Which Joe gave his name to ‘sloppy joes’? We look at five interesting sandwiches and their lexical origins.
A heavy, lofted iron with a flange on the bottom, used for hitting the ball out of sand.
- ‘That's a problem for many golfers: The gap between the pitching wedge and the sand wedge is too large.’
- ‘All of us at one time or another have looked down at a sand wedge's face and seen a shape-shifting cobra's head.’
- ‘I was just knocking it out with a sand wedge and hit a good shot, but lost the ball in mid-air and didn't see it come down.’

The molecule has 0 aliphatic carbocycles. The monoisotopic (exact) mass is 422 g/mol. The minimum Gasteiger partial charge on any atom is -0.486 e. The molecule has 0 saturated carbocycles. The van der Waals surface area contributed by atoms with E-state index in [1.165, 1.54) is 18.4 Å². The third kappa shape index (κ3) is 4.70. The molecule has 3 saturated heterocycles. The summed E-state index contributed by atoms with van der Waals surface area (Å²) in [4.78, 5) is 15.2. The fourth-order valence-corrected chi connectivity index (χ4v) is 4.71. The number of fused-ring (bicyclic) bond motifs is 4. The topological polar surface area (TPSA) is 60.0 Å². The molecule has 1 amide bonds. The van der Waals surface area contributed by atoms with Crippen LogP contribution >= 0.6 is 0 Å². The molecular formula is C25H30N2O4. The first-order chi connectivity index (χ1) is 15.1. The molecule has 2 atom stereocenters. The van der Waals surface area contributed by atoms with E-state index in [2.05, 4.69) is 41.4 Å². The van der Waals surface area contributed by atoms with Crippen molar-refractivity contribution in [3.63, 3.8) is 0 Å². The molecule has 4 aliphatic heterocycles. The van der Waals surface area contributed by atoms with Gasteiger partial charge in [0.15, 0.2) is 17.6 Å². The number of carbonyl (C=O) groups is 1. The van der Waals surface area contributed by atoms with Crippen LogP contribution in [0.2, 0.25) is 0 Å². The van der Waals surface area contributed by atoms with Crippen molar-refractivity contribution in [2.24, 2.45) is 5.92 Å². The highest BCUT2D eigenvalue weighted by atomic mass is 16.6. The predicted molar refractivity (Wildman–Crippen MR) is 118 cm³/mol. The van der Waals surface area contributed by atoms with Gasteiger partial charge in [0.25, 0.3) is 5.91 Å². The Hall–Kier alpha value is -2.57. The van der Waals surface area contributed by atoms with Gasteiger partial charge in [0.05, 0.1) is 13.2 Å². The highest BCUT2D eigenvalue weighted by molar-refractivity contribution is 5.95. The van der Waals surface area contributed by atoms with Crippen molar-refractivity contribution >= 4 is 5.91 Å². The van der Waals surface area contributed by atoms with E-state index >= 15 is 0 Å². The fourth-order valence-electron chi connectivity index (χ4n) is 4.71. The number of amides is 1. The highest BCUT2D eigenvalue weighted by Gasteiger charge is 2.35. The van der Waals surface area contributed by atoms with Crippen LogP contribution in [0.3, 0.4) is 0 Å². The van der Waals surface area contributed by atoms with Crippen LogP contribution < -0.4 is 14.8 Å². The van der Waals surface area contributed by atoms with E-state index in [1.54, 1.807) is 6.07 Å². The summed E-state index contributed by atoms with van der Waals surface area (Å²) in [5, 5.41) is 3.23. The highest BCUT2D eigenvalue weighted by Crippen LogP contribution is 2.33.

- ‘After pushing his drive into the rough, the former Walker Cup star played his second shot safely up the fairway with a sand wedge, leaving a simple approach to the green.’
- ‘Nelson had a chance to force a play-off with a birdie on the final hole but pulled a sand wedge into a green-side bunker on his way to dropping a shot.’
We take a look at several popular, though confusing, punctuation marks.
From Afghanistan to Zimbabwe, discover surprising and intriguing language facts from around the globe.
The definitions of ‘buddy’ and ‘bro’ in the OED have recently been revised. We explore their history and increase in popularity.